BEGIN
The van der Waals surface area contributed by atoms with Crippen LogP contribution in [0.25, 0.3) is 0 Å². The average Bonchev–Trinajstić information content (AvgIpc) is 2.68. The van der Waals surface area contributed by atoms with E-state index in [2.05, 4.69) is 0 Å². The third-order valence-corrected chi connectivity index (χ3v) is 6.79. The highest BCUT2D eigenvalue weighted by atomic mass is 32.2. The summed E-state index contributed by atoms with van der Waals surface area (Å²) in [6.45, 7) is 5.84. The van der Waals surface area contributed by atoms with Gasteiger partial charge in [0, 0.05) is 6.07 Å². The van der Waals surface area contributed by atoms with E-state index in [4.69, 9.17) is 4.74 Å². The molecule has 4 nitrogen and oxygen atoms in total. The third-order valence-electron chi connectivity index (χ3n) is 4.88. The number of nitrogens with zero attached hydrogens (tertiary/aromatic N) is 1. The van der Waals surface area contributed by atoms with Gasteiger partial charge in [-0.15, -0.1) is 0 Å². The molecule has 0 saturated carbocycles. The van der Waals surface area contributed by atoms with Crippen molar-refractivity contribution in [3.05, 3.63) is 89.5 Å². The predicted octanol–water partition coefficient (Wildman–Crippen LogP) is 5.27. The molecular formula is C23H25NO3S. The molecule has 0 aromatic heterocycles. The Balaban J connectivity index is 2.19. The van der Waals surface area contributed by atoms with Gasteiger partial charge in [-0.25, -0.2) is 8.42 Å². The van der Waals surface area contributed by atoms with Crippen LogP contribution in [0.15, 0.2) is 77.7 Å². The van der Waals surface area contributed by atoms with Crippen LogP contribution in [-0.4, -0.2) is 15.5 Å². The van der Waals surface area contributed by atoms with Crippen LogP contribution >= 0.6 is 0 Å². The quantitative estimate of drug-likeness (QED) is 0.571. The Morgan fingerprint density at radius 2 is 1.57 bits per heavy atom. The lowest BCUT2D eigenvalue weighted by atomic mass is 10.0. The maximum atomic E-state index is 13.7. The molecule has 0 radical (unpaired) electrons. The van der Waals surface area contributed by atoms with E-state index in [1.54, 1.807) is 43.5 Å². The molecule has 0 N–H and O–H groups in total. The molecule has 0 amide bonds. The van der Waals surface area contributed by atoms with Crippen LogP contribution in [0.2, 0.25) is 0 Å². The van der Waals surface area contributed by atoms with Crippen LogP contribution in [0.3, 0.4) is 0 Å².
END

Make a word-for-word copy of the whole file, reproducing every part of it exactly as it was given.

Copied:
The van der Waals surface area contributed by atoms with Crippen LogP contribution in [0.25, 0.3) is 0 Å². The average Bonchev–Trinajstić information content (AvgIpc) is 2.68. The van der Waals surface area contributed by atoms with E-state index in [2.05, 4.69) is 0 Å². The third-order valence-corrected chi connectivity index (χ3v) is 6.79. The highest BCUT2D eigenvalue weighted by atomic mass is 32.2. The summed E-state index contributed by atoms with van der Waals surface area (Å²) in [6.45, 7) is 5.84. The van der Waals surface area contributed by atoms with Gasteiger partial charge in [0, 0.05) is 6.07 Å². The van der Waals surface area contributed by atoms with E-state index in [4.69, 9.17) is 4.74 Å². The molecule has 4 nitrogen and oxygen atoms in total. The third-order valence-electron chi connectivity index (χ3n) is 4.88. The number of nitrogens with zero attached hydrogens (tertiary/aromatic N) is 1. The van der Waals surface area contributed by atoms with Gasteiger partial charge in [-0.15, -0.1) is 0 Å². The molecule has 0 saturated carbocycles. The van der Waals surface area contributed by atoms with Crippen molar-refractivity contribution in [3.05, 3.63) is 89.5 Å². The predicted octanol–water partition coefficient (Wildman–Crippen LogP) is 5.27. The molecular formula is C23H25NO3S. The molecule has 0 aromatic heterocycles. The Balaban J connectivity index is 2.19. The van der Waals surface area contributed by atoms with Gasteiger partial charge in [-0.25, -0.2) is 8.42 Å². The van der Waals surface area contributed by atoms with Crippen LogP contribution in [0.15, 0.2) is 77.7 Å². The van der Waals surface area contributed by atoms with Crippen LogP contribution in [-0.4, -0.2) is 15.5 Å². The van der Waals surface area contributed by atoms with Crippen LogP contribution >= 0.6 is 0 Å². The quantitative estimate of drug-likeness (QED) is 0.571. The Morgan fingerprint density at radius 2 is 1.57 bits per heavy atom. The lowest BCUT2D eigenvalue weighted by atomic mass is 10.0. The maximum atomic E-state index is 13.7. The molecule has 0 radical (unpaired) electrons. The van der Waals surface area contributed by atoms with E-state index in [1.54, 1.807) is 43.5 Å². The molecule has 0 N–H and O–H groups in total. The molecule has 0 amide bonds. The van der Waals surface area contributed by atoms with Crippen LogP contribution in [0.2, 0.25) is 0 Å². The van der Waals surface area contributed by atoms with Crippen LogP contribution in [0.3, 0.4) is 0 Å².